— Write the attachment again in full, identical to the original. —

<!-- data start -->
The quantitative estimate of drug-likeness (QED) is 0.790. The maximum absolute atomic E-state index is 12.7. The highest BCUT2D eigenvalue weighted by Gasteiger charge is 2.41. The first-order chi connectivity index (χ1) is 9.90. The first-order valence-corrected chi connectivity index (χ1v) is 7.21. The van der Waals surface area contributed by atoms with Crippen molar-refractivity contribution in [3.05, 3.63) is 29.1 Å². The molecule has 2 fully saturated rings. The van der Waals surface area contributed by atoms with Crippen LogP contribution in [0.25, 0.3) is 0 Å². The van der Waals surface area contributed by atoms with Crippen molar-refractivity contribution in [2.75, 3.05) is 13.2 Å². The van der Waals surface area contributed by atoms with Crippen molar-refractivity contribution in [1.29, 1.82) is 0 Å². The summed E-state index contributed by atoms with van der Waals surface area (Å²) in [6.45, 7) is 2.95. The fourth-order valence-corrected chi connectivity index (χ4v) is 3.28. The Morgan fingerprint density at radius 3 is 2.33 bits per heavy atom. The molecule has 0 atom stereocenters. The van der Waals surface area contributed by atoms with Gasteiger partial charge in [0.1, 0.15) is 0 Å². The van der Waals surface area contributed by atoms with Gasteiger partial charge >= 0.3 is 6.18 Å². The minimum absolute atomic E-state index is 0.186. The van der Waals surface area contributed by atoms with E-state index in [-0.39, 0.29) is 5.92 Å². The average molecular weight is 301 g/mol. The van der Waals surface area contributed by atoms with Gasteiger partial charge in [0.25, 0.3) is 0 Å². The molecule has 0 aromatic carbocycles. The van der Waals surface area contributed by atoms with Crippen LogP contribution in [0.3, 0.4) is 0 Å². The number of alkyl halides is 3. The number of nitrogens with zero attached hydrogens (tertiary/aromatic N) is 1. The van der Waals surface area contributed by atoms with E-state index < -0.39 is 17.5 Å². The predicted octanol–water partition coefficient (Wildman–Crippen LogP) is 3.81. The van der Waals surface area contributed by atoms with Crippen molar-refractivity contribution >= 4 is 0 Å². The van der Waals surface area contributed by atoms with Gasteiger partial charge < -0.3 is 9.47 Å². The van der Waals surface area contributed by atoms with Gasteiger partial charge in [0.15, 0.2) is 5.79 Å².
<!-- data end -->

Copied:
The quantitative estimate of drug-likeness (QED) is 0.790. The maximum absolute atomic E-state index is 12.7. The highest BCUT2D eigenvalue weighted by Gasteiger charge is 2.41. The first-order chi connectivity index (χ1) is 9.90. The first-order valence-corrected chi connectivity index (χ1v) is 7.21. The van der Waals surface area contributed by atoms with Crippen molar-refractivity contribution in [3.05, 3.63) is 29.1 Å². The molecule has 2 fully saturated rings. The van der Waals surface area contributed by atoms with Crippen LogP contribution in [0.25, 0.3) is 0 Å². The van der Waals surface area contributed by atoms with Crippen molar-refractivity contribution in [2.75, 3.05) is 13.2 Å². The van der Waals surface area contributed by atoms with Crippen molar-refractivity contribution in [1.29, 1.82) is 0 Å². The summed E-state index contributed by atoms with van der Waals surface area (Å²) in [6.45, 7) is 2.95. The fourth-order valence-corrected chi connectivity index (χ4v) is 3.28. The Morgan fingerprint density at radius 3 is 2.33 bits per heavy atom. The molecule has 0 atom stereocenters. The van der Waals surface area contributed by atoms with Gasteiger partial charge in [0.1, 0.15) is 0 Å². The van der Waals surface area contributed by atoms with Gasteiger partial charge >= 0.3 is 6.18 Å². The minimum absolute atomic E-state index is 0.186. The van der Waals surface area contributed by atoms with E-state index in [-0.39, 0.29) is 5.92 Å². The average molecular weight is 301 g/mol. The van der Waals surface area contributed by atoms with Gasteiger partial charge in [0.25, 0.3) is 0 Å². The molecule has 0 aromatic carbocycles. The van der Waals surface area contributed by atoms with Crippen LogP contribution in [0.3, 0.4) is 0 Å². The number of alkyl halides is 3. The number of nitrogens with zero attached hydrogens (tertiary/aromatic N) is 1. The van der Waals surface area contributed by atoms with E-state index < -0.39 is 17.5 Å². The predicted octanol–water partition coefficient (Wildman–Crippen LogP) is 3.81. The van der Waals surface area contributed by atoms with Crippen molar-refractivity contribution >= 4 is 0 Å². The van der Waals surface area contributed by atoms with Gasteiger partial charge < -0.3 is 9.47 Å². The van der Waals surface area contributed by atoms with Gasteiger partial charge in [0.15, 0.2) is 5.79 Å².